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Specimens of “Southern Literature.” --There are some signs that “the South” --meaning by that the slave-drivers and woman-whippers, who so long claimed this name for themselves — will presently have something of “a literature of its own.” The Parisians have just been edified with a work on “The condition of the confederate States,” by one Charles Girard, “formerly Secretary of the Smithsonian Institute, Washington.” To give his book an apparent importance and character, Dr. Girard has addressed it, as a memoir or report, to the Emperor Napoleon, though it nowhere appears that he was commissioned or requested to make any report of any kind to the Emperor.

The value of this writer's report may be gathered from the following remarkable “incident” which he relates:

I one evening, at General Cooper's, heard the Governor of North-Carolina tell how, in their numerous incursions into his State, the enemy carried off, by force, [28] whole families of negroes; that on several occasions, being surrounded at the moment of embarkation by the local militia, the negroes took the opportunity of escaping to return to their masters, and that then the Yankees turned their fury on the negro children, whom they tore from their mothers' arms and flung into the water. On other occasions they drowned the negroes by wholesale when they resisted the attempt to carry them off.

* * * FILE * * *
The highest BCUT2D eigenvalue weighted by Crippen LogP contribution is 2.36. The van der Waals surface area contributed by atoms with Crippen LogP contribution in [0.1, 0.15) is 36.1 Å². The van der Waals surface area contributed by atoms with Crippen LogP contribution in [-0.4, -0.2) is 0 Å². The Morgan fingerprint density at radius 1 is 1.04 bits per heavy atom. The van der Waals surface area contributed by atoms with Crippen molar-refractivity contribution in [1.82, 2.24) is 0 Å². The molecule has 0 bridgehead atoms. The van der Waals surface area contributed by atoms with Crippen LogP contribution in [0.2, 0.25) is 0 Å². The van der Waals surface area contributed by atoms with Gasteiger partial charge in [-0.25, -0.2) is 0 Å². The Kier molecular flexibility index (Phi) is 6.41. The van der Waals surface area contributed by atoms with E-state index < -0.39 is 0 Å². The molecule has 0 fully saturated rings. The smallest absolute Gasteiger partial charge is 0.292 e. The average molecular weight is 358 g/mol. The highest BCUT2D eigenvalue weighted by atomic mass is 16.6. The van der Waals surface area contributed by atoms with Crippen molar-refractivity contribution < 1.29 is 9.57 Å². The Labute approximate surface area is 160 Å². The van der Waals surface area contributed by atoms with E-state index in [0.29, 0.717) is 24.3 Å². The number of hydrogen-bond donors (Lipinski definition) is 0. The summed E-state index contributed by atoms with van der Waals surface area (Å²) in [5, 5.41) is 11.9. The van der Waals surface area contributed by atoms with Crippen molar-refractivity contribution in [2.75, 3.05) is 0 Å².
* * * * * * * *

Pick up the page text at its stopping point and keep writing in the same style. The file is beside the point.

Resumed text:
The Yankees exercised similar cruelty on the whites. In one detachment of prisoners, of whom a great part were ill of small-pox, caught in the miserable huts in which they had been lodged, they amused themselves with fastening them two and two, a sick man to a healthy one, to spread the disease; and then, when the disease reached its height, they would throw them overboard with loud cheers.

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